HSBC, the largest bank in Europe, on Monday said it had bought the United Kingdom (UK) operations of the failed U.S. lender Silicon Valley Bank (SVB) for a single symbolic pound (1.21 U.S. dollar). The move is expected to save many British startups from huge losses.
"This acquisition makes excellent strategic sense for our business in the UK," HSBC Group Chief Executive Officer Noel Quinn said in a statement, adding that SVB UK customers "can continue to bank as usual, safe in the knowledge that their deposits are backed by the strength, safety and security of HSBC."
London-headquartered HSBC is one of the world's largest banking and financial services institutions, serving 39 million customers globally, according to the UK government.
In a statement issued on Monday, Chancellor of the Exchequer Jeremy Hunt said the UK government and the Bank of England had facilitated the private sale of SVB UK. It "ensures customer deposits are protected and can bank as normal, with no taxpayer support," he added.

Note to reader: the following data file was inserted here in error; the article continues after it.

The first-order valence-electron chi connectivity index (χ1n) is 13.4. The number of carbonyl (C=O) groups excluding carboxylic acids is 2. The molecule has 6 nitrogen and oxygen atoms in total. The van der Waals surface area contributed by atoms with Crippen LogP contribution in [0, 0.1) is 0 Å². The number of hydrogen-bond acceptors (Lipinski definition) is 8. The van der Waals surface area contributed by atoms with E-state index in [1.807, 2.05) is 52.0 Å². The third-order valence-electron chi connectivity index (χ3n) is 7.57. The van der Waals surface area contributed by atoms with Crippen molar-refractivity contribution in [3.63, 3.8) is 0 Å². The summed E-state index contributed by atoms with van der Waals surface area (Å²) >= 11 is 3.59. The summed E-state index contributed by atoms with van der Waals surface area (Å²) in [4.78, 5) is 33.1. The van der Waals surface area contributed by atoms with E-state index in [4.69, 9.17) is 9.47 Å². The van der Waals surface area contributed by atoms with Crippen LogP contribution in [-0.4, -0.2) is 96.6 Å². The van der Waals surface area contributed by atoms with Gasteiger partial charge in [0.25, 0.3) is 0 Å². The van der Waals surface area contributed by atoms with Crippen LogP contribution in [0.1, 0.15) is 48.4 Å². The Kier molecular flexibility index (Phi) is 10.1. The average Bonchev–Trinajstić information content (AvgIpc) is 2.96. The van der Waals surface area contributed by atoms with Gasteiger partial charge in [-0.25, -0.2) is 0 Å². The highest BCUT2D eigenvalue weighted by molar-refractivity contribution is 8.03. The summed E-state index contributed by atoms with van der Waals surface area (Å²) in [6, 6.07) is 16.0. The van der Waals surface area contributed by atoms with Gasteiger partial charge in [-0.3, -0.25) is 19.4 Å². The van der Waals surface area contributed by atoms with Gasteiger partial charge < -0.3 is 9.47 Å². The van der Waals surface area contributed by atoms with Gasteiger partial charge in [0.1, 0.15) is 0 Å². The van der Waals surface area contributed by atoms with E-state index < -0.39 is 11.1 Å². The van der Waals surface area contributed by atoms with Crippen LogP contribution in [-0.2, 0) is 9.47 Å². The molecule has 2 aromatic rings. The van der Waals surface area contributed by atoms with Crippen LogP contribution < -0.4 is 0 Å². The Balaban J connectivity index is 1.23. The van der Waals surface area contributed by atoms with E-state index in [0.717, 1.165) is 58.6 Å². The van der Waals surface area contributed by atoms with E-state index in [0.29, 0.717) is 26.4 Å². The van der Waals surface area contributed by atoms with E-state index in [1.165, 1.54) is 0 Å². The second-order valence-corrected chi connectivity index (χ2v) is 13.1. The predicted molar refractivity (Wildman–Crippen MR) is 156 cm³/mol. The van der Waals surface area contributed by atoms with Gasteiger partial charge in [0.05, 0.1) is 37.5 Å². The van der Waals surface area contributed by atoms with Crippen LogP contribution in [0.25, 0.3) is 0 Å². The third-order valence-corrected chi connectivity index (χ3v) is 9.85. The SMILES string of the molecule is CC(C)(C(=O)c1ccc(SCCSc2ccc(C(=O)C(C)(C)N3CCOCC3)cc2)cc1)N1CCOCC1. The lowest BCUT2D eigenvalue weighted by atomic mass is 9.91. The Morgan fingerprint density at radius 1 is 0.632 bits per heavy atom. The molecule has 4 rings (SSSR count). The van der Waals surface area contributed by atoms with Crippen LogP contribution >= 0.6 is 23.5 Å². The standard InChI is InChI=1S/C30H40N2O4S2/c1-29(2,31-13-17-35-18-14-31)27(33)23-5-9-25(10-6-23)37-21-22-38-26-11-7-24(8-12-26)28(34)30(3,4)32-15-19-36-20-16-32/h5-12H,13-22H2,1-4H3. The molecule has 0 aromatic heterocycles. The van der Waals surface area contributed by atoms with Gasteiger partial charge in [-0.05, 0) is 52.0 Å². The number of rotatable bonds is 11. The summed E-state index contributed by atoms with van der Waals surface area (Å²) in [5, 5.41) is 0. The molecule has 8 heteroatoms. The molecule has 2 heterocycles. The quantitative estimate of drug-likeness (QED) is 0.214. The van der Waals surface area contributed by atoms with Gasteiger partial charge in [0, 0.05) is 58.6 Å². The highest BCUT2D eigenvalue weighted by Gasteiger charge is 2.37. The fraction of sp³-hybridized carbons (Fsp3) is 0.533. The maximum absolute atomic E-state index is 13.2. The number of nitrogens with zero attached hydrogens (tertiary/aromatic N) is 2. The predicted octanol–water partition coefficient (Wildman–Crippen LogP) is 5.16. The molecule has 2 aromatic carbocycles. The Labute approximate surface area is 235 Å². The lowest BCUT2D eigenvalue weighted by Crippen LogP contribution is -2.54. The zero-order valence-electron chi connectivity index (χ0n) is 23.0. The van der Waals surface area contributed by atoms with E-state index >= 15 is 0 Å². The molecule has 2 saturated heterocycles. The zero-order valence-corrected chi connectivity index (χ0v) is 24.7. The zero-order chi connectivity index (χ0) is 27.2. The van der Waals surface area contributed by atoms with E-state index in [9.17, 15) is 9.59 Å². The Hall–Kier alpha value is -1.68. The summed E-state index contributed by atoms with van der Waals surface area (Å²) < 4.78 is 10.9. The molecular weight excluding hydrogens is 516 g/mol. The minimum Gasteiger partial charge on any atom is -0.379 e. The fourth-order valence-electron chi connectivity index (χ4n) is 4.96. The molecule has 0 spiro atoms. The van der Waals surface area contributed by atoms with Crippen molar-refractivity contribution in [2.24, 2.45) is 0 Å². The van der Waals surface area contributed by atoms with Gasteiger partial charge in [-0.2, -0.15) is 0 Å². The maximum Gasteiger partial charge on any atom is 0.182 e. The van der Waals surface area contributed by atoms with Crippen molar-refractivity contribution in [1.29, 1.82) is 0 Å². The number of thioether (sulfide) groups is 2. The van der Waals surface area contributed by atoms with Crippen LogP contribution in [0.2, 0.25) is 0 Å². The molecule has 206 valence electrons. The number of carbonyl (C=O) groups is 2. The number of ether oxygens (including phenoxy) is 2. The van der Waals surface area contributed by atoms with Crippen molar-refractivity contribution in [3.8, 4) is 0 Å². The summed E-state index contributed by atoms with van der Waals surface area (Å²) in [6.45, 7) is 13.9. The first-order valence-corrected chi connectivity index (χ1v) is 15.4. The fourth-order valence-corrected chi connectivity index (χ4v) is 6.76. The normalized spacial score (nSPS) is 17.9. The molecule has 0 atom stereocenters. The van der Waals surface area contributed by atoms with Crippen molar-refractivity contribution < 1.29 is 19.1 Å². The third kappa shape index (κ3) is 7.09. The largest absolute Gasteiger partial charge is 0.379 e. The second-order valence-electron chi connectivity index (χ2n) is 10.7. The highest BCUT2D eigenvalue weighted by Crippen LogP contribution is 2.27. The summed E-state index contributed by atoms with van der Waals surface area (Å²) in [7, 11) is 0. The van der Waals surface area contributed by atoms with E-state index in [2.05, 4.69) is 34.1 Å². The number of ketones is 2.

The acquisition overrode a decision made by the Bank of England on Friday to place SVB UK into a bank insolvency procedure. "SVB UK has a limited presence in the UK and no critical functions supporting the financial system," the central bank said in a statement.
U.S. California authorities on Friday closed SVB, then the 16th largest bank in the United States, after the tech-focused lender reported huge losses from securities sales, sparking a run on the bank's deposits.
The SVB collapse is the largest bank failure since the collapse of U.S. savings and loan association Washington Mutual in 2008.